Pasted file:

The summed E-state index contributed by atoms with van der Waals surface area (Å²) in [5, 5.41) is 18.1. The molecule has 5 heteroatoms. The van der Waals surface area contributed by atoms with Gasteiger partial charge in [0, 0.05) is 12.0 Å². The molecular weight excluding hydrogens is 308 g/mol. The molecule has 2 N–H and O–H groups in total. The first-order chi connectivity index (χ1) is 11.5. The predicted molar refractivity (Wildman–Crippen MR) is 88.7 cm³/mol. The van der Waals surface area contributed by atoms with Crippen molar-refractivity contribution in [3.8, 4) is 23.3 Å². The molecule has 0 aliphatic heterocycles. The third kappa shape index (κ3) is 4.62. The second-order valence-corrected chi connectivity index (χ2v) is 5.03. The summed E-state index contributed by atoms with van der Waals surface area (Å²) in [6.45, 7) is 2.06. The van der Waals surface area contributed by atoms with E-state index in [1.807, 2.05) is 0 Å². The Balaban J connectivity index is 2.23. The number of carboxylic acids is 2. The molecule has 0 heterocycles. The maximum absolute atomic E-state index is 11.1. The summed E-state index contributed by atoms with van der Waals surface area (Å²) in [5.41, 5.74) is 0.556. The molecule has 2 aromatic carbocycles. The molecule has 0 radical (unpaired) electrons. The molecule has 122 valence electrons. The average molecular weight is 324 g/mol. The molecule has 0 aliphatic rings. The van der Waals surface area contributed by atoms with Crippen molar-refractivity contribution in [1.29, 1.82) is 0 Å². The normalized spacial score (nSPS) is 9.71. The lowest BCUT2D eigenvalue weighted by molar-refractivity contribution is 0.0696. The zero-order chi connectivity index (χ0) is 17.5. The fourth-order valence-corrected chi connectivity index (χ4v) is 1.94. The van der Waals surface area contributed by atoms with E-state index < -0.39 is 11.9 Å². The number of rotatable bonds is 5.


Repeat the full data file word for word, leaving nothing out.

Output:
The summed E-state index contributed by atoms with van der Waals surface area (Å²) in [5, 5.41) is 18.1. The molecule has 5 heteroatoms. The van der Waals surface area contributed by atoms with Gasteiger partial charge in [0, 0.05) is 12.0 Å². The molecular weight excluding hydrogens is 308 g/mol. The molecule has 2 N–H and O–H groups in total. The first-order chi connectivity index (χ1) is 11.5. The predicted molar refractivity (Wildman–Crippen MR) is 88.7 cm³/mol. The van der Waals surface area contributed by atoms with Crippen molar-refractivity contribution in [3.8, 4) is 23.3 Å². The molecule has 0 aliphatic heterocycles. The third kappa shape index (κ3) is 4.62. The second-order valence-corrected chi connectivity index (χ2v) is 5.03. The summed E-state index contributed by atoms with van der Waals surface area (Å²) in [6.45, 7) is 2.06. The van der Waals surface area contributed by atoms with E-state index in [1.807, 2.05) is 0 Å². The Balaban J connectivity index is 2.23. The number of carboxylic acids is 2. The molecule has 0 heterocycles. The maximum absolute atomic E-state index is 11.1. The summed E-state index contributed by atoms with van der Waals surface area (Å²) in [5.41, 5.74) is 0.556. The molecule has 2 aromatic carbocycles. The molecule has 0 radical (unpaired) electrons. The molecule has 122 valence electrons. The average molecular weight is 324 g/mol. The molecule has 0 aliphatic rings. The van der Waals surface area contributed by atoms with Crippen molar-refractivity contribution in [1.29, 1.82) is 0 Å². The normalized spacial score (nSPS) is 9.71. The lowest BCUT2D eigenvalue weighted by molar-refractivity contribution is 0.0696. The zero-order chi connectivity index (χ0) is 17.5. The fourth-order valence-corrected chi connectivity index (χ4v) is 1.94. The van der Waals surface area contributed by atoms with E-state index < -0.39 is 11.9 Å². The number of rotatable bonds is 5.